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Book Reviews by Dr Pravin Thevathasan

Fertility & Gender Issues in reproductive and Sexual Ethics

Edited by Helen Watt
Oxford-Anscombe Bioethics Centre

ISBN 978-0-906561-12-6

This marvellous work deserves a wide readership. While all essays in the book are well worth reading for their ethical integrity and religious orthodoxy, I will concentrate on a few for purposes of this review.

David Paton's essay Teenage pregnancy, STIs and abstinence strategies examines the Teenage Pregnancy Strategy proposed in 1999 by the
then Government and it is a useful paper for clinicians. Paton notes that the under-18 rate of pregnancy was actually decreasing before the strategy got going and, as more money has been spent, the decrease in pregnancy has, if anything, slowed down. At the same time, the diagnoses of STIs have continued to increase dramatically.

Paton argues that, with the free availability of contraception to teenagers, those who might have abstained are more likely to engage in sexual activity. He examines certain ‘myths’ concerning teenage pregnancy: that spending money on access to emergency birth control contributes to lower teenage pregnancy rates, that enhanced sex education has been shown to lead to lower teenage pregnancy rates and that abstinence education has been shown not to delay sexual activity but to increase STIs. All these assumptions are shown to be false.

In his essay Marriage and meaning, Anthony McCarthy takes on the proposition posed by, among others, Gareth Moore: "To try to ground the meaning of sexual activity in the creative activity of God is to make a fundamental mistake.” McCarthy argues that marriage and sexual activity are indeed 'naturally' meaningful. Sex is fundamentally about the physical, the biological and the teleological. It is marriage which is that standard with respect to which sexual activity is to be judged to be good or not, a standard that applies to all human beings by virtue of their rational nature.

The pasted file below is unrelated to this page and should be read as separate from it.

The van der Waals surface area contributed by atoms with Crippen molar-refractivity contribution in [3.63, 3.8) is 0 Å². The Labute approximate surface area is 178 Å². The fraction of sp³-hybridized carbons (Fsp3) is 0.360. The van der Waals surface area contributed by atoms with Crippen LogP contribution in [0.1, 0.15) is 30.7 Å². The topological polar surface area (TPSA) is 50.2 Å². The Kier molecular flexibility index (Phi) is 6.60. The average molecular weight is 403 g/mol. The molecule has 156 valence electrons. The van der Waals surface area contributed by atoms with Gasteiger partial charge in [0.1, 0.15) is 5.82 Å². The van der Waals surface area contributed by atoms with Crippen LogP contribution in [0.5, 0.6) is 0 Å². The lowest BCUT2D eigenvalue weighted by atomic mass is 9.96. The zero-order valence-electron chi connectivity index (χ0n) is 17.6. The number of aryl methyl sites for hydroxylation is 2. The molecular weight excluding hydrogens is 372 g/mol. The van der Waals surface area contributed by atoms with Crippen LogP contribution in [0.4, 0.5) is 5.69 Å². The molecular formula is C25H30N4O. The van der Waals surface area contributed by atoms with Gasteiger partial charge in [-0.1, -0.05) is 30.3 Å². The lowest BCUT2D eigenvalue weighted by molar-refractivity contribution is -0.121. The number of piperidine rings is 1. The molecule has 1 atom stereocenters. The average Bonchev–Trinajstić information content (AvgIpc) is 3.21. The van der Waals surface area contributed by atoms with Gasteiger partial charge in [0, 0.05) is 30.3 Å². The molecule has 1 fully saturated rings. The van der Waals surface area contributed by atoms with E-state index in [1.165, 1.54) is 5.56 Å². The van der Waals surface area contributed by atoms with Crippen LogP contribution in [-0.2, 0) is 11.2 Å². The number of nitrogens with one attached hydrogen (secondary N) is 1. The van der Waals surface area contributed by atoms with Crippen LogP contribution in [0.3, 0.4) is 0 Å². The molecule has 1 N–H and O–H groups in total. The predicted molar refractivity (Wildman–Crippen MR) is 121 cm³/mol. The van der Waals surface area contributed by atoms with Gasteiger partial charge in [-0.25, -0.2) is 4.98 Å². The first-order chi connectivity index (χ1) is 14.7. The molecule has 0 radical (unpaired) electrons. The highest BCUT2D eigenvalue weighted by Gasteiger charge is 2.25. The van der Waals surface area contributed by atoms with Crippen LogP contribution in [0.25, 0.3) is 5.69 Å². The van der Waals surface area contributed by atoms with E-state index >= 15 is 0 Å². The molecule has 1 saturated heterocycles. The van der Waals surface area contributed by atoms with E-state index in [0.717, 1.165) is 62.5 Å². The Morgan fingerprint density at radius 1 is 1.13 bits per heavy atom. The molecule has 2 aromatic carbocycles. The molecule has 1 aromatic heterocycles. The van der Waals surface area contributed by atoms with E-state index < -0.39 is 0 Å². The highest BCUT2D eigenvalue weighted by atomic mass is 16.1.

In their essay Condoms and HIV transmission, Anthony McCarthy and Alexander R Pruss ask if double effect reasoning could justify the use
of a condom by a married couple when the husband or wife is HIV positive. They argue convincingly that the Double Effect argument fails.

In his essay Who am I? Psychological issues in gender identity and same-sex attraction, Philip Sutton writes: "While those who promote the normalization of SSA may argue in public that people are 'born that way', there is no scientific evidence to support the view that SSA is genetically or biologically predetermined." It is argued that SSA springs from failed gender identification during childhood and adolescence due to imbalanced parent-child interactions and peer-group maladaption. In his essay Humanae Vitae and chastity, Kevin O'Reilly discusses the dynamic reciprocity between the teaching of HV and chastity. Those who follow the doctrine of HV will become chaste while those who become chaste will be better able to appreciate the truth of HV's doctrine. Ultimately, the moral vision that chastity imparts is required in order to appreciate the teaching of HV.